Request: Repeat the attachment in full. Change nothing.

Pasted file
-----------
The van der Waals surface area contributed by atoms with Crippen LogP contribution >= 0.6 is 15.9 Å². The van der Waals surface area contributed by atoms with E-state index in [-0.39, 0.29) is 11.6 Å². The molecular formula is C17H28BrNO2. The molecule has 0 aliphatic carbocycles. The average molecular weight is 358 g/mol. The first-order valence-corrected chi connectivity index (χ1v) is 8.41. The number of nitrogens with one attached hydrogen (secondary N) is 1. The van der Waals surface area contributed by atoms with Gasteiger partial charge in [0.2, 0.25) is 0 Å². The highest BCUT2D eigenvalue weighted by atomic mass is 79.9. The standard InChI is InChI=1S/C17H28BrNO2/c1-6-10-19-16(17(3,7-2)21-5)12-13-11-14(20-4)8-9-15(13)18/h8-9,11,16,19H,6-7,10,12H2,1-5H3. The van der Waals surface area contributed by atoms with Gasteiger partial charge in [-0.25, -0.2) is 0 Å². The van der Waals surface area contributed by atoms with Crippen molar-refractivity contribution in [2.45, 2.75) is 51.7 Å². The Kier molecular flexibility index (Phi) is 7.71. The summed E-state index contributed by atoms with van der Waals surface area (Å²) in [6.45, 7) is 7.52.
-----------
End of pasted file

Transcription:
The van der Waals surface area contributed by atoms with Crippen LogP contribution >= 0.6 is 15.9 Å². The van der Waals surface area contributed by atoms with E-state index in [-0.39, 0.29) is 11.6 Å². The molecular formula is C17H28BrNO2. The molecule has 0 aliphatic carbocycles. The average molecular weight is 358 g/mol. The first-order valence-corrected chi connectivity index (χ1v) is 8.41. The number of nitrogens with one attached hydrogen (secondary N) is 1. The van der Waals surface area contributed by atoms with Gasteiger partial charge in [0.2, 0.25) is 0 Å². The highest BCUT2D eigenvalue weighted by atomic mass is 79.9. The standard InChI is InChI=1S/C17H28BrNO2/c1-6-10-19-16(17(3,7-2)21-5)12-13-11-14(20-4)8-9-15(13)18/h8-9,11,16,19H,6-7,10,12H2,1-5H3. The van der Waals surface area contributed by atoms with Gasteiger partial charge in [-0.25, -0.2) is 0 Å². The van der Waals surface area contributed by atoms with Crippen molar-refractivity contribution in [2.45, 2.75) is 51.7 Å². The Kier molecular flexibility index (Phi) is 7.71. The summed E-state index contributed by atoms with van der Waals surface area (Å²) in [6.45, 7) is 7.52.